“I am jobless for the last nine months. I defaulted on the education loan I had taken to study nursing. My father recently settled it with his retirement benefit money. He now makes ends meet serving lunch to a few people at home.”
That was Samasia, one of the two nurses sacked from K Velayudhan Memorial Hospital, or KVM Hospital as it is better known, in Kerala’s Alappuzha district in July 2017 for demanding better pay and working conditions. “I am unsure about my future now,” said the 26-year-old.
The other nurse, Anumol, sounded equally worried. “I do not know how long we can live on just my husband’s income,” she said. “The very thought makes me nervous.”
The nurses were fired after they participated in a protest march organised by the United Nurses’ Association, a professional organisation of registered nurses in Kerala, demanding better pay and eight-hour shifts. With them were around 100 nurses from the hospital.
Kerala last revised nurses’ salary in 2013. According to the revised structure, hospitals with more than 100 beds must pay nurses at least Rs 12,900 a month for 208 hours of work, done in three eight-hour shifts. But nurses at KVM Hospital alleged they were forced to work for 350 hours a month in longer shifts and were not paid the revised salary.
Angered by Samasia and Anumol’s dismissal, 116 nurses from the hospital struck work from July 21, 2017, demanding their reinstatement. The stand-off took a turn for the worse when the hospital’s management dismissed all striking employees and brought nurses from outside to run the hospital.
On Wednesday, the agitation completed 200 days. “It may be one of the longest labour strikes in Kerala,” said Shoby Joseph, the state working president of the United Nurses’ Association.
Yet, the possibility of reconciliation remains remote with the management insisting that it cannot reinstate the sacked nurses. Indeed, the state’s labour commissioner held “reconciliatory talks” with the representatives of the United Nurses’ Association and the management on Tuesday, but they failed to end the deadlock.
The nurses have now pinned their hopes on the next round of discussion called by the labour commissioner on March 14.
Until then, Samasia and Anumol have no option but to continue their strike. Every day, they go to a tent erected in front of the hospital and raise slogans demanding justice. “We have no option but to fight against the mighty hospital owners,” Samasia said. “Hope we will get justice soon.”
Samasia recounted that working conditions in the hospital were so “horrible” she often ended up working 48 hours at a stretch. “I was posted in the cath lab during my first stint,” she said. “I used to get the night shift most days. It meant I worked 10 hours continuously, from 8 pm to 6 am the next day. Even after that, I had to stay back if we had many angioplasty procedures.”
Despite such heavy workload, she was paid a monthly salary of Rs 9,000. “They deducted Rs 1,000 every month with the promise that it would be reimbursed at the time of my resignation and Rs 10 to buy gifts for employees who would get married,” said Samasia, who completed a bachelor’s in nursing from KVM Nursing College, owned by the hospital, in 2013. “At the end of the month, I got just Rs 7,990.”
She has not received the promised reimbursement money till date, she claimed.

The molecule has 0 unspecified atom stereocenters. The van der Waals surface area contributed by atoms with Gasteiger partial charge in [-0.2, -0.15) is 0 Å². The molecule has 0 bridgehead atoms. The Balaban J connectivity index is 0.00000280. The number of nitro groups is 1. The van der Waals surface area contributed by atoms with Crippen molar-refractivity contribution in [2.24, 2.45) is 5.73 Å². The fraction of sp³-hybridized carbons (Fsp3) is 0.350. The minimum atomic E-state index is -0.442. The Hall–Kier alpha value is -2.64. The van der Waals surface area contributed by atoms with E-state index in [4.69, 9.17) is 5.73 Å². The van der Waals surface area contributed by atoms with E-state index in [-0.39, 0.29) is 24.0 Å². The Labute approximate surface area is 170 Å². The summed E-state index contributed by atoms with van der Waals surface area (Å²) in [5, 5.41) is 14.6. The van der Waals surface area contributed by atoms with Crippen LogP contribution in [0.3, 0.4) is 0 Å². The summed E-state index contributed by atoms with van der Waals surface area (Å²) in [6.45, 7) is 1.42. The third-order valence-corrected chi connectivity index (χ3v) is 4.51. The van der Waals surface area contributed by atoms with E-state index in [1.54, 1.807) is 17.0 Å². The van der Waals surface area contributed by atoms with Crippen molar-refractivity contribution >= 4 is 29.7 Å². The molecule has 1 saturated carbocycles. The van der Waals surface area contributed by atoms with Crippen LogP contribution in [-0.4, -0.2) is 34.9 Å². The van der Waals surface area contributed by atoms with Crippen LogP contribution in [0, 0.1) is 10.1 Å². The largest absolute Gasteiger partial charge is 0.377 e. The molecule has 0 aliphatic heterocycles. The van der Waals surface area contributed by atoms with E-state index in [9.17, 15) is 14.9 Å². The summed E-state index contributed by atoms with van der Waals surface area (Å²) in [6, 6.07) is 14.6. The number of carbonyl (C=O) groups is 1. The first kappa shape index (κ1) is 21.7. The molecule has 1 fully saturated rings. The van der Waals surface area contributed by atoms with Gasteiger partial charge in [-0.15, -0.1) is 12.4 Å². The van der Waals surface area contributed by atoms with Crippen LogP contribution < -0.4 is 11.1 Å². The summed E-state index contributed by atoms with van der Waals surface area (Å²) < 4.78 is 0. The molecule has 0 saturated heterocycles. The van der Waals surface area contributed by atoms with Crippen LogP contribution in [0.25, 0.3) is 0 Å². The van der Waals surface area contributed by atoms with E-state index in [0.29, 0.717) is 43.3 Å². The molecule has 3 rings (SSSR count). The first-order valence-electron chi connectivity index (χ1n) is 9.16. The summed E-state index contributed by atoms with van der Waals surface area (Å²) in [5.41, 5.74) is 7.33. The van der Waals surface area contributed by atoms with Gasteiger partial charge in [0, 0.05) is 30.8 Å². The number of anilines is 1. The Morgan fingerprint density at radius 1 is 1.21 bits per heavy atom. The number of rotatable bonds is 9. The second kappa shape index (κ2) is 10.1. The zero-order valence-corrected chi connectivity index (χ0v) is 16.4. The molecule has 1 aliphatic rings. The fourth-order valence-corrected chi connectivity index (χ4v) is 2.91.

Samasia’s first stint with the hospital ended in July 2016, and she returned in February 2017. “I was in need of a job,” she said. “So I didn’t care much when they hired me as a trainee without considering my experience. In July, I took active part in organising the United Nurses’ Association protest demanding the implementation of the revised pay package and the system of three eight-hour shifts. And it resulted in my expulsion.”
‘I was shocked’
Anumol said her termination was rather dramatic. “I was preparing to go home on July 29 morning after the night shift,” she recalled. “The nursing superintendent came and told me not to come to the hospital from the next day. I was shocked and it took some time to recuperate. I had participated in the United Nurses’ Association’s march and that was the sole reason for my dismissal.”
Anumol had joined the hospital in 2017 after over three years working in different hospitals. “I was hired as a trainee for a monthly salary of Rs 8,500,” she said. “They didn’t consider my experience. They terminated me seven months after I joined. My family is finding it difficult to survive with my husband’s single income.”
Anumol said she never expected the strike to continue for so long. “Nurses are struggling to survive,” she said. “So, we want to see this strike end. We hope the management will show better sense.”
‘Can’t take them back’
The hospital’s director, Dr VV Haridas, maintained that it was “impossible to reinstate all 116 striking nurses”. “We don’t want them,” he said. “At the best we can accommodate 20 of them. We have recently hired 55 nurses. We can’t afford to pay huge salaries.”
He claimed the hospital, established 46 years ago, has incurred “huge losses” as a result of the strike. “Ours is a 200-bed hospital,” he said. “Only 50 patients are being treated now. We have lost Rs 10 crore in the last six months.”
Joseph, on the other hand, said the nurses will not budge until their demands are met. “The hospital management is not ready to implement the revised salary package and three-shift duty,” he said. “They are also flouting rules by appointing experienced nurses as trainees. Samasia and Anumol were hired as trainees in violation of the rules. We will continue the agitation until we get justice.”